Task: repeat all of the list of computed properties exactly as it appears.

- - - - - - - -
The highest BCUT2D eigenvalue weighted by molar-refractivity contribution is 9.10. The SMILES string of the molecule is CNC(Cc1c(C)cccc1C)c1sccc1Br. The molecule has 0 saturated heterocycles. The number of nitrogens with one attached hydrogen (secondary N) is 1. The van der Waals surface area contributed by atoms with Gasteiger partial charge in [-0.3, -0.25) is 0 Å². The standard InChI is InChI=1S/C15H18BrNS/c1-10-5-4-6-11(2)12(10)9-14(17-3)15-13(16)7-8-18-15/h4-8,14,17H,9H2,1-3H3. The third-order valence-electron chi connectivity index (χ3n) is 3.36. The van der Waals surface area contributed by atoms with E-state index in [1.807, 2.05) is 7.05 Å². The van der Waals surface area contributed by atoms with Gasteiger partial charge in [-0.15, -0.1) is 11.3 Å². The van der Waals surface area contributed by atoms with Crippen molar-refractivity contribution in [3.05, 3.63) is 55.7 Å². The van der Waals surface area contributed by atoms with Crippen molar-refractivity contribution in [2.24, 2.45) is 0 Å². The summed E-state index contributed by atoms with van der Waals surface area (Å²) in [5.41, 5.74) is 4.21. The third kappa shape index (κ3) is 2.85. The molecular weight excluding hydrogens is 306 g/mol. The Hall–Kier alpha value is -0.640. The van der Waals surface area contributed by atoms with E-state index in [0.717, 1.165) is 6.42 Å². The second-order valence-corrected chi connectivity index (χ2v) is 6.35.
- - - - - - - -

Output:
The highest BCUT2D eigenvalue weighted by molar-refractivity contribution is 9.10. The SMILES string of the molecule is CNC(Cc1c(C)cccc1C)c1sccc1Br. The molecule has 0 saturated heterocycles. The number of nitrogens with one attached hydrogen (secondary N) is 1. The van der Waals surface area contributed by atoms with Gasteiger partial charge in [-0.3, -0.25) is 0 Å². The standard InChI is InChI=1S/C15H18BrNS/c1-10-5-4-6-11(2)12(10)9-14(17-3)15-13(16)7-8-18-15/h4-8,14,17H,9H2,1-3H3. The third-order valence-electron chi connectivity index (χ3n) is 3.36. The van der Waals surface area contributed by atoms with E-state index in [1.807, 2.05) is 7.05 Å². The van der Waals surface area contributed by atoms with Gasteiger partial charge in [-0.15, -0.1) is 11.3 Å². The van der Waals surface area contributed by atoms with Crippen molar-refractivity contribution in [3.05, 3.63) is 55.7 Å². The van der Waals surface area contributed by atoms with Crippen molar-refractivity contribution in [2.24, 2.45) is 0 Å². The summed E-state index contributed by atoms with van der Waals surface area (Å²) in [5.41, 5.74) is 4.21. The third kappa shape index (κ3) is 2.85. The molecular weight excluding hydrogens is 306 g/mol. The Hall–Kier alpha value is -0.640. The van der Waals surface area contributed by atoms with E-state index in [0.717, 1.165) is 6.42 Å². The second-order valence-corrected chi connectivity index (χ2v) is 6.35.